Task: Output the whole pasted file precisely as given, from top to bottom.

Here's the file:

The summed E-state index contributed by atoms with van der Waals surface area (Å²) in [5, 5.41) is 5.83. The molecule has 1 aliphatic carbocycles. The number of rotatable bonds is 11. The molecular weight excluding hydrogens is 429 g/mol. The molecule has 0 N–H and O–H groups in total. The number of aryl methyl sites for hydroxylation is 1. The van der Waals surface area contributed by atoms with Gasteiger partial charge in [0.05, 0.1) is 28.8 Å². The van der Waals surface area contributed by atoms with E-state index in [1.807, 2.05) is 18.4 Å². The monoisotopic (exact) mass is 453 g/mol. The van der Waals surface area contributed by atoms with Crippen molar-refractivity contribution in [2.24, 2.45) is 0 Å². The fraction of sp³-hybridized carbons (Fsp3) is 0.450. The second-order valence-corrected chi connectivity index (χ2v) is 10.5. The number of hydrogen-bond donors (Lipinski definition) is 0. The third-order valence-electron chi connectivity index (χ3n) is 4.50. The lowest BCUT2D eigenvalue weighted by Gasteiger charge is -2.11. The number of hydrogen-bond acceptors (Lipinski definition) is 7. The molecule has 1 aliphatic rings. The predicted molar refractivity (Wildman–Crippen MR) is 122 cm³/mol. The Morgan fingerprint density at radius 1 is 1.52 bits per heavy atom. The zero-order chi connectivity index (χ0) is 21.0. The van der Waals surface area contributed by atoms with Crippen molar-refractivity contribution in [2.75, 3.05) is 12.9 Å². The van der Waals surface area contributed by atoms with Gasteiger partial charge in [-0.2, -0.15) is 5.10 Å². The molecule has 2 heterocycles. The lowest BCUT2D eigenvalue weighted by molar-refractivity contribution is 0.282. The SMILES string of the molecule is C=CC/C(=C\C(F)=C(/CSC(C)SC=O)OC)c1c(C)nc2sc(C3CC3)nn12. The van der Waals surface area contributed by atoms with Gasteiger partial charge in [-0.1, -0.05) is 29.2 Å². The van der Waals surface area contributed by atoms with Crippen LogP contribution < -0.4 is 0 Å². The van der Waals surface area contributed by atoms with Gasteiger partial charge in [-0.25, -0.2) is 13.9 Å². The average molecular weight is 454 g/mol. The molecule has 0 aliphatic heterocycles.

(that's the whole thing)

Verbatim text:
The summed E-state index contributed by atoms with van der Waals surface area (Å²) in [5, 5.41) is 5.83. The molecule has 1 aliphatic carbocycles. The number of rotatable bonds is 11. The molecular weight excluding hydrogens is 429 g/mol. The molecule has 0 N–H and O–H groups in total. The number of aryl methyl sites for hydroxylation is 1. The van der Waals surface area contributed by atoms with Gasteiger partial charge in [0.05, 0.1) is 28.8 Å². The van der Waals surface area contributed by atoms with E-state index in [1.807, 2.05) is 18.4 Å². The monoisotopic (exact) mass is 453 g/mol. The van der Waals surface area contributed by atoms with Crippen molar-refractivity contribution in [2.24, 2.45) is 0 Å². The fraction of sp³-hybridized carbons (Fsp3) is 0.450. The second-order valence-corrected chi connectivity index (χ2v) is 10.5. The number of hydrogen-bond donors (Lipinski definition) is 0. The third-order valence-electron chi connectivity index (χ3n) is 4.50. The lowest BCUT2D eigenvalue weighted by Gasteiger charge is -2.11. The number of hydrogen-bond acceptors (Lipinski definition) is 7. The molecule has 1 aliphatic rings. The predicted molar refractivity (Wildman–Crippen MR) is 122 cm³/mol. The Morgan fingerprint density at radius 1 is 1.52 bits per heavy atom. The zero-order chi connectivity index (χ0) is 21.0. The van der Waals surface area contributed by atoms with Crippen molar-refractivity contribution in [2.75, 3.05) is 12.9 Å². The van der Waals surface area contributed by atoms with Gasteiger partial charge in [-0.2, -0.15) is 5.10 Å². The molecule has 2 heterocycles. The lowest BCUT2D eigenvalue weighted by molar-refractivity contribution is 0.282. The SMILES string of the molecule is C=CC/C(=C\C(F)=C(/CSC(C)SC=O)OC)c1c(C)nc2sc(C3CC3)nn12. The van der Waals surface area contributed by atoms with Gasteiger partial charge in [-0.1, -0.05) is 29.2 Å². The van der Waals surface area contributed by atoms with Crippen LogP contribution < -0.4 is 0 Å². The van der Waals surface area contributed by atoms with Gasteiger partial charge in [-0.25, -0.2) is 13.9 Å². The average molecular weight is 454 g/mol. The molecule has 0 aliphatic heterocycles.